118 Cong.Rec. No. 24 at § 2287.

On the other hand, one views the act as an attempt by Congress to give to the federal employee the same right to judicial review of discrimination charges as that embodied in the 1964 Act, with an explicit exception for national security, not applicable to the instant case. In that connection, it must be pointed out that Senator Cranston's characterization of the rights of the employee in the private sector is not strictly accurate. In Beverly v. Lone Star Lead Construction Corp., 437 F.2d 1136 (5th Cir. 1971), the court held that an EEOC finding "that no reasonable cause" existed does not bar a lawsuit in the case. In other words, the employee in the private sector is entitled to a trial de novo and the employee of the federal government should not be afforded any less.

The government's answer to this contention is that, unlike a finding of no reasonable cause, a finding by the administrative agency that there was no racial discrimination would not bar the cause of action, rather, it would limit the review.

Judge Wollenberg in Thompson v. U. S. Dep't of Justice, 372 F. Supp. 762 (N. D.Cal.) faced the identical contention:

 
"The Court recognizes that the precise question decided in these earlier decisions was not the scope of review under Title VII, but whether a Commission finding of just cause for the employers' allegedly discriminatory actions barred a lawsuit. But the force of the analysis in these cases is applicable."

What is more, the government's position ignores the reason behind the congressional action. The Congress, as evidenced by the legislative history of the act (Legislative History of the Equal Employment Opportunity Act of 1972, 92d Cong.2d Sess., 1972 U.S.Code Congressional and Administrative News pp. 1005-1054), was dissatisfied with the way in which the Civil Service Commission was doing its job to prevent racial and other discrimination in the federal government. Especially disturbing was the lack of a meaningful judicial review of actions taken by agencies which had held something less than true and complete proceedings and had used inadequate standards. Had Congress intended that the old form of judicial review remain, it would not have given the government employee the right to a civil action; had it intended that the scope of the review be less than a trial de novo that which is afforded the employee in the private sector it would have so indicated since the specific words used in the statute merely refer the government employee to the rights given to the employee in the private sector:

 
". . . if aggrieved by the final disposition of his complaint, or by the failure to take final action on his complaint, [he] may file a civil action as provided in section 706 . . . ."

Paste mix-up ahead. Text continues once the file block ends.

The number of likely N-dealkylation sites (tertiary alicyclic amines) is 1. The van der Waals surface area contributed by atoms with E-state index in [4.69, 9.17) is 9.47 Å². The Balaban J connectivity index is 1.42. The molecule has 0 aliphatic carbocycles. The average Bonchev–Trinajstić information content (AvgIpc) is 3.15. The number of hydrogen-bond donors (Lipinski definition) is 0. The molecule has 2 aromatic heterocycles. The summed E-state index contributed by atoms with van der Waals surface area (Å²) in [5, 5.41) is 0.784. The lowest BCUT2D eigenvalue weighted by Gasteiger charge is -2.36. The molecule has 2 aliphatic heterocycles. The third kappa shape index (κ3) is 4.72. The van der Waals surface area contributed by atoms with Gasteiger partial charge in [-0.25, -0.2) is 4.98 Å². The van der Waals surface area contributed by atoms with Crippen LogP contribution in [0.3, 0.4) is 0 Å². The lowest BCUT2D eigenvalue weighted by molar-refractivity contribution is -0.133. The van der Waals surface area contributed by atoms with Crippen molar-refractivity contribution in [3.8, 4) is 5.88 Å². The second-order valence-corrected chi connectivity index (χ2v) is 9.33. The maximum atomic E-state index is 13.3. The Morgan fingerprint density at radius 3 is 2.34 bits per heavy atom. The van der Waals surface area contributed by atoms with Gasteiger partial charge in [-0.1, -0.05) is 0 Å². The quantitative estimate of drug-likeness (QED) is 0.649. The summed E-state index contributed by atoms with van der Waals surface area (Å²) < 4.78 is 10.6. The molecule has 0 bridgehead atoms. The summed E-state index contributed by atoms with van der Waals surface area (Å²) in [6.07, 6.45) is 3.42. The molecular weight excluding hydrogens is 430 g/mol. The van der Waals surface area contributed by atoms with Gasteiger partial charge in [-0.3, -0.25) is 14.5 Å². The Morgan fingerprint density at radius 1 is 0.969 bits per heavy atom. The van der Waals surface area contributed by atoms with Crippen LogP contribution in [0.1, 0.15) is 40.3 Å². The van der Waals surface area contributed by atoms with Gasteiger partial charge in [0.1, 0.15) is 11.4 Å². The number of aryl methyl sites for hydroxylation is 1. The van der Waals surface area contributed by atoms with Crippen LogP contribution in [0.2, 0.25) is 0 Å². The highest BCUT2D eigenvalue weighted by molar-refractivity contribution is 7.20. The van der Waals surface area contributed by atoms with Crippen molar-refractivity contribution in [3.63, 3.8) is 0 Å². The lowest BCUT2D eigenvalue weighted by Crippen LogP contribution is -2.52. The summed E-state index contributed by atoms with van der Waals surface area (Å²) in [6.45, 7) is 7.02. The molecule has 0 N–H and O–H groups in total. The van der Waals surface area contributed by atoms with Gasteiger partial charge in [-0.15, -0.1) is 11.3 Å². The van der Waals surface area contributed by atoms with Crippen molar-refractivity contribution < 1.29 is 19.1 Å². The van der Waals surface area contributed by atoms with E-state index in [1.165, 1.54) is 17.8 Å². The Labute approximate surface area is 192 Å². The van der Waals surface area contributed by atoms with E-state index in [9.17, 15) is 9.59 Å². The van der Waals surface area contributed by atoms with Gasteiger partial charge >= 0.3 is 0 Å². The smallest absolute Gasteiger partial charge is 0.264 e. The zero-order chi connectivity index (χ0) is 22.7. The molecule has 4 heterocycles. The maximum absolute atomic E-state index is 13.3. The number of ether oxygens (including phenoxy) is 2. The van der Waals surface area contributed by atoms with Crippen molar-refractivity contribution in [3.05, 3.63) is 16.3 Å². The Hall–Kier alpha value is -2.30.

Public Law 92-261 § 717(c).

*594 Section 706 sets out the procedures to be followed by those in the private sector.

This court is compelled to follow the view that a trial de novo has been intended by Congress by the foregoing analysis and by the practical consideration that it is simply too easy for a federal judge operating under Hackley to lapse, in his discretion, into a review of the record using the substantial evidence test or the test set forth in Chiriaco v. United States, supra. Only if a trial de novo is mandatory will the federal employee be assured of the congressional intent and that is a full, impartial review of the case in an adversary context. This decision does not mean to imply that the record built upon the administrative level is to be disregarded. It may be introduced into evidence and considered along with the other evidence introduced, just as the EEOC findings may be introduced in private sector suits. Cf. Smith v. Universal Services, 454 F.2d 154 (5th Cir. 1972). The plaintiff has characterized the trial as one not duplicating the administrative hearing, but as one supplementing that hearing, but safeguarded by use of the rules of evidence in a true judicial setting. This court believes that Congress intended no less.

Accordingly, it is hereby ordered, adjudged, and decreed that the defendants' motion for summary judgment be, and the same is, hereby denied.

The court, having denied the government's motion for summary judgment and reasserted motion to dismiss, is of the opinion that such order involves controlling questions of law as to which there are substantial grounds for difference of opinion and that an immediate appeal from the order may materially advance the ultimate termination of the litigation.

Accordingly, this order is hereby certified for an interlocutory appeal pursuant to 28 U.S.C.A. § 1292(b).

NOTES

[1] Petterway v. Veterans Administration, 495 F.2d 1223 was argued before the Fifth Circuit November 5, 1973.